(The italics are mine)
This excerpt probably makes it abundantly clear what the journalist who wrote the inaccurate IFL Science article got wrong, and what the correct interpretation is. If I were inclined to conspiracy theories, I would be feeling rather excited by now. However, I am of the personal opinion that this is merely a case of misunderstanding by a science journalist. It highlights the need to go to the actual scientific papers when one is seriously trying to derive conclusions from new research.

The new study in no way contradicts the earlier findings. As far as I can see from all this material, it stands that psilocybin only decreases neural activity. It doesn't increase it anywhere in the brain. The new study simply finds that the levels of activity, although either unchanged or reduced when compared to the baseline state, vary more over time in brain areas associated with dreaming. That's it.

Is the increase of variability relevant for understanding how psychedelics work? Of course. The study in question argues cogently for it. Do the new results make the original results more consistent with materialism? Certainly not. Materialism states that a fully-inactive brain is fully unconscious. Therefore, there is an undeniable dependency between brain activity and consciousness under materialism. Granted that this dependency is not as trivial as to say that the more activity there is, the more consciousness there should be. That would be an exceedingly simplistic and naive misinterpretation of materialism. For instance, a brain wherein all neurons were to fire together would be maximally active, yet the amount of information in this hypothetical brain state would be equal to that in a fully inactive brain: that is, precisely zero. I grant this with no discomfort. But results showing an increase in global variability in large brain areas, consisting of millions of neurons, do not mean that there is more information in these brain areas. For instance, the graph to the left, in the figure above, could easily represent much more information at the microscopic, neuronal level than the graph to the right, provided that it is different sets of neurons that are firing at each moment. In fact, short of exceedingly high levels of activity wherein more than half the available neurons are firing, the more active a certain brain region is, the higher the chance that more information will be present.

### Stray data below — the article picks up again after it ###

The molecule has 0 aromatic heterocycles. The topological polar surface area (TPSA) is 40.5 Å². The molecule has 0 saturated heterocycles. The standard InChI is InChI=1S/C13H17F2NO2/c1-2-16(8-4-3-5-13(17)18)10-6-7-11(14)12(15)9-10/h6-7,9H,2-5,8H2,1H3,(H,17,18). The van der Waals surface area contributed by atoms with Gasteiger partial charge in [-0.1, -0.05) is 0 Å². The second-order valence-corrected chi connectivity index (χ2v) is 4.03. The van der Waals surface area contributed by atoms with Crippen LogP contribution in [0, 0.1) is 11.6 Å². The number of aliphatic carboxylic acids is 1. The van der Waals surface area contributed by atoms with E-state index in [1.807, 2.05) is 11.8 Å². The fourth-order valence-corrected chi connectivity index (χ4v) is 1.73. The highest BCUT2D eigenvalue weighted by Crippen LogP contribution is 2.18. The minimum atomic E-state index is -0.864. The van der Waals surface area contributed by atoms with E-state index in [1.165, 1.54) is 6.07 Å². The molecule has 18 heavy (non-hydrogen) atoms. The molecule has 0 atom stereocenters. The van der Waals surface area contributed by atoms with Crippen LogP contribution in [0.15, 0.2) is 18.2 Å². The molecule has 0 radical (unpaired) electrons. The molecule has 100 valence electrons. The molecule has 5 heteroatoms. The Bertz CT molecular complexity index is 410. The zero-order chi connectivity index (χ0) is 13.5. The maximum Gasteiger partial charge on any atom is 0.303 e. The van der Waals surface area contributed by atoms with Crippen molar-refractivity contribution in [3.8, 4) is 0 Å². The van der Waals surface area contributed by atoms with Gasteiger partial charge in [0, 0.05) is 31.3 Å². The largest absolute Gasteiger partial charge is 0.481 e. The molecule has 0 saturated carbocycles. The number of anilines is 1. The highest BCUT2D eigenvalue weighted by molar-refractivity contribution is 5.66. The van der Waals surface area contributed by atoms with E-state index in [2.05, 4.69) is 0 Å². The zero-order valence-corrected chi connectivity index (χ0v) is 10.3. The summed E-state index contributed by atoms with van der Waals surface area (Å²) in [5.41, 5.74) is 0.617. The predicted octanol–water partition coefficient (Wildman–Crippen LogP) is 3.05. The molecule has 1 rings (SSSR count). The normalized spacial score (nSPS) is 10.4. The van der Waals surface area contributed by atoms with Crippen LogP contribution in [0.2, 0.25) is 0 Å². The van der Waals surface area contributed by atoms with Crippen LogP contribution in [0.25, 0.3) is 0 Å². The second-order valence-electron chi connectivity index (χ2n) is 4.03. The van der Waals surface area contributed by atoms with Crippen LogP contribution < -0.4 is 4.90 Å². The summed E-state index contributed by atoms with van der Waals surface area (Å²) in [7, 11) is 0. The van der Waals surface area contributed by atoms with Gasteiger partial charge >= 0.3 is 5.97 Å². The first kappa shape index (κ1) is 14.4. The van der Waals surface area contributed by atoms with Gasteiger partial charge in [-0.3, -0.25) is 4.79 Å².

For the reasons I summarized in the 6-point argument in an earlier reply to Steven Novella, results showing a tight correlation between decreased overall brain activity and unfathomably expanded awareness and cognitive function remain, and will always remain, highly problematic for materialism. Whichever way a materialist twists the observations to try and fit them into his metaphysics (for instance, with convoluted, ambiguous, obscurantist arguments about the interplay between excitatory and inhibitory brain activity, which I discuss at length in my book), the bottom line is exceedingly simple: under materialism, consciousness is brain activity. When one finds substantially more consciousness correlating consistently with substantially less brain activity, one is forced to contemplate the possibility that the brain is somehow associated with filtering, constraining, or localizing consciousness, instead of generating it.

Copyright © 2014 by Bernardo Kastrup. All rights are reserved.

Comments

  1. Great points here Bernardo. It seems to me that the main issue with these journalists is the ambiguity of the word "activity" when used on its own without any further specificity. They see an increased variance in BOLD signals as illustrated in the paper and correctly interpret this is a sort of increased activity. But they then proceed to tout this fact without mentioning the narrow amplitude parameters that the increased activity applies to. It's like if someone were to measure the variance in amplitude of the waves in their backyard pool as people took turns doing cannonballs off the diving board and then claim that this activity exceeded that of the Atlantic Ocean on a calm day.